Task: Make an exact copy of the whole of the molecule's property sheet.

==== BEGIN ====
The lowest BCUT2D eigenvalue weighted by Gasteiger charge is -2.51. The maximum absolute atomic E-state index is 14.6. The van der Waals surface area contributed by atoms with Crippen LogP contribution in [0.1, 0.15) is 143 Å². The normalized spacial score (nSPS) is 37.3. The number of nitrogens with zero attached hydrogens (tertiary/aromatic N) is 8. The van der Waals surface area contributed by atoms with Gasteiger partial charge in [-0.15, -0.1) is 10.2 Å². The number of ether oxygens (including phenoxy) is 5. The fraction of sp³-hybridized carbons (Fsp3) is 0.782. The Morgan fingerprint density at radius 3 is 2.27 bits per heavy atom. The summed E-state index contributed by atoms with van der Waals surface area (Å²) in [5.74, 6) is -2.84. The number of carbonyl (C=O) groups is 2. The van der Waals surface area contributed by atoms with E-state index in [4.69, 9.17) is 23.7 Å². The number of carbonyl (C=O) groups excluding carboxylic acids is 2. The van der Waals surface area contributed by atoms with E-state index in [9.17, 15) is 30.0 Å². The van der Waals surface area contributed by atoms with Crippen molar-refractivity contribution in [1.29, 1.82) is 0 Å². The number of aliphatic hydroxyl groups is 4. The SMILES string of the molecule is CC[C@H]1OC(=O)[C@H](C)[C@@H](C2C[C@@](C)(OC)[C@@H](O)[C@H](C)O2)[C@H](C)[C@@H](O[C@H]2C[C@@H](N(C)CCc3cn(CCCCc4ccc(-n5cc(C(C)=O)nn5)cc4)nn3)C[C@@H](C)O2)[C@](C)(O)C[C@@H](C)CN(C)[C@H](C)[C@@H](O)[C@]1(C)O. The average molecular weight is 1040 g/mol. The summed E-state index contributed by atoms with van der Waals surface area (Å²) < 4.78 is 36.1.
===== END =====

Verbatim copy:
The lowest BCUT2D eigenvalue weighted by Gasteiger charge is -2.51. The maximum absolute atomic E-state index is 14.6. The van der Waals surface area contributed by atoms with Crippen LogP contribution in [0.1, 0.15) is 143 Å². The normalized spacial score (nSPS) is 37.3. The number of nitrogens with zero attached hydrogens (tertiary/aromatic N) is 8. The van der Waals surface area contributed by atoms with Gasteiger partial charge in [-0.15, -0.1) is 10.2 Å². The number of ether oxygens (including phenoxy) is 5. The fraction of sp³-hybridized carbons (Fsp3) is 0.782. The Morgan fingerprint density at radius 3 is 2.27 bits per heavy atom. The summed E-state index contributed by atoms with van der Waals surface area (Å²) in [5.74, 6) is -2.84. The number of carbonyl (C=O) groups is 2. The van der Waals surface area contributed by atoms with E-state index in [4.69, 9.17) is 23.7 Å². The number of carbonyl (C=O) groups excluding carboxylic acids is 2. The van der Waals surface area contributed by atoms with E-state index in [9.17, 15) is 30.0 Å². The van der Waals surface area contributed by atoms with Crippen molar-refractivity contribution in [1.29, 1.82) is 0 Å². The number of aliphatic hydroxyl groups is 4. The SMILES string of the molecule is CC[C@H]1OC(=O)[C@H](C)[C@@H](C2C[C@@](C)(OC)[C@@H](O)[C@H](C)O2)[C@H](C)[C@@H](O[C@H]2C[C@@H](N(C)CCc3cn(CCCCc4ccc(-n5cc(C(C)=O)nn5)cc4)nn3)C[C@@H](C)O2)[C@](C)(O)C[C@@H](C)CN(C)[C@H](C)[C@@H](O)[C@]1(C)O. The average molecular weight is 1040 g/mol. The summed E-state index contributed by atoms with van der Waals surface area (Å²) < 4.78 is 36.1.